Supreme Court Could Make Roe 'Meaningless' with Major Case Wednesday

Source: Michael Foust | Contributor

The U.S. Supreme Court is set to hear oral arguments Wednesday in a major abortion case that could lead to the dismantling of Roe v. Wade and its supporting decisions, pro-choice groups say.

The case, June Medical Services v. Gee, involves a Louisiana law that requires abortion doctors to have admitting privileges at a hospital within 30 miles of the clinic. The U.S. Fifth Circuit of Appeals upheld the law in a 2-1 decision.

The fact that the Supreme Court even took the case is controversial – and worrisome for pro-choice groups. The justices overturned a nearly identical law in a 2016 decision and could have reversed the Louisiana law without hearing oral arguments.

But since that 2016 decision, Justice Anthony Kennedy – who supported the Roe decision that legalized abortion nationwide – has been replaced by Justice Brett Kavanaugh, and Justice Neil Gorsuch has taken the seat formerly held by Antonin Scalia, who opposed Roe but who died four months before the decision was released. The Texas law was upheld 5-3.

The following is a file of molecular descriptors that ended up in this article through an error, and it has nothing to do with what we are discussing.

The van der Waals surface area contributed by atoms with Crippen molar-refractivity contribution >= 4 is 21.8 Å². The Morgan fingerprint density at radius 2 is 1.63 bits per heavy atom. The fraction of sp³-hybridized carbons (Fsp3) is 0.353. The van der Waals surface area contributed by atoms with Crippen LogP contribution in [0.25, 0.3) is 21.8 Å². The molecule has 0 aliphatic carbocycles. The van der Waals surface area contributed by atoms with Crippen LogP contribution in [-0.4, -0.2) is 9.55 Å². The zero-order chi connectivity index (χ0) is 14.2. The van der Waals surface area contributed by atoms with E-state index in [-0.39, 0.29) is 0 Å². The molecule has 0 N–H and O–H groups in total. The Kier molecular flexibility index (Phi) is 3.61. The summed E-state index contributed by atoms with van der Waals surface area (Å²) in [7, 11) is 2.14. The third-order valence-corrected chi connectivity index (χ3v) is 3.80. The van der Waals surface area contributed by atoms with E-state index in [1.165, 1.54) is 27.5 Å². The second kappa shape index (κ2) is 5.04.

Pro-choice groups fear that supporters of the Louisiana law already have the five votes needed to uphold it.

“The Supreme Court could really start to unroll abortion rights,” Elizabeth Nash, senior state issues manager at the Guttmacher Institute, told USA Today.

The ACLU, which supports legalized abortion, has warned that the Louisiana law “would force most abortion clinics in the state to close their doors and block people from accessing an abortion.”

Other pro-choice groups agree.

“Roe becomes meaningless if there is no access to abortion,” said Kathaleen Pittman, the administrator of Hope Medical Group for Women in Shreveport, La.

Meanwhile, the Trump administration is urging the Supreme Court to uphold the law.

“[T]he Act’s purpose is ‘to improve the health and safety of women undergoing an abortion’ by ensuring that their provider can qualify for hospital-admitting privileges,” Solicitor General Noel Francisco argued in a Jan. 2, brief.

Unless the law is allowed to go into effect, Francisco argued, Louisiana law will favor abortion providers over other doctors in the medical field.

“The law should not ‘elevate the status’ of abortion providers ‘above other physicians in the medical community,’ … and Act 620 advances that interest in evenhanded regulation by closing the regulatory gap that previously required physicians at [ambulatory surgical centers] – but not at abortion facilities – to obtain admitting privileges,” the brief said.